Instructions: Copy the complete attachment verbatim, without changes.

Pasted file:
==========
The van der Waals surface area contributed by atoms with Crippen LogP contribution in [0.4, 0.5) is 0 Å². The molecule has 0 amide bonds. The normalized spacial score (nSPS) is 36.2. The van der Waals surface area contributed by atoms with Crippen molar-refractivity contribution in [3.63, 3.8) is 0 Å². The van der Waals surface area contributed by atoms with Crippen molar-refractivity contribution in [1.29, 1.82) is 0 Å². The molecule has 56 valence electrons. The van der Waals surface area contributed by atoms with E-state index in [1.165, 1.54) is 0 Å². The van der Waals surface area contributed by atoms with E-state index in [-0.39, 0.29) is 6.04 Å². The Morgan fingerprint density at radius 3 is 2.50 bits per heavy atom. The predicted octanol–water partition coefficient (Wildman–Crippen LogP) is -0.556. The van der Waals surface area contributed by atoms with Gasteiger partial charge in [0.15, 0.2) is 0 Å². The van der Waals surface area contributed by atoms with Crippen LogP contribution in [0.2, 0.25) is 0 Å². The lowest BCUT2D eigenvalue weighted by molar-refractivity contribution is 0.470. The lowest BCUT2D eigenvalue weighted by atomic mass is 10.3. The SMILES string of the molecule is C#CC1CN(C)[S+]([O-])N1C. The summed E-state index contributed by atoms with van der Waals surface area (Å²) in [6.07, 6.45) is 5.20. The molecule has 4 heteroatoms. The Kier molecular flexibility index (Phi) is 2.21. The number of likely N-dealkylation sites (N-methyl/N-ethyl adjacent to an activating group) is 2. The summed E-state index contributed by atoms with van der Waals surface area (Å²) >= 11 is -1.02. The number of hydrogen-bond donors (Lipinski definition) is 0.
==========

The van der Waals surface area contributed by atoms with Crippen LogP contribution in [0.4, 0.5) is 0 Å². The molecule has 0 amide bonds. The normalized spacial score (nSPS) is 36.2. The van der Waals surface area contributed by atoms with Crippen molar-refractivity contribution in [3.63, 3.8) is 0 Å². The van der Waals surface area contributed by atoms with Crippen molar-refractivity contribution in [1.29, 1.82) is 0 Å². The molecule has 56 valence electrons. The van der Waals surface area contributed by atoms with E-state index in [1.165, 1.54) is 0 Å². The van der Waals surface area contributed by atoms with E-state index in [-0.39, 0.29) is 6.04 Å². The Morgan fingerprint density at radius 3 is 2.50 bits per heavy atom. The predicted octanol–water partition coefficient (Wildman–Crippen LogP) is -0.556. The van der Waals surface area contributed by atoms with Gasteiger partial charge in [0.15, 0.2) is 0 Å². The van der Waals surface area contributed by atoms with Crippen LogP contribution in [0.2, 0.25) is 0 Å². The lowest BCUT2D eigenvalue weighted by molar-refractivity contribution is 0.470. The lowest BCUT2D eigenvalue weighted by atomic mass is 10.3. The SMILES string of the molecule is C#CC1CN(C)[S+]([O-])N1C. The summed E-state index contributed by atoms with van der Waals surface area (Å²) in [6.07, 6.45) is 5.20. The molecule has 4 heteroatoms. The Kier molecular flexibility index (Phi) is 2.21. The number of likely N-dealkylation sites (N-methyl/N-ethyl adjacent to an activating group) is 2. The summed E-state index contributed by atoms with van der Waals surface area (Å²) >= 11 is -1.02. The number of hydrogen-bond donors (Lipinski definition) is 0.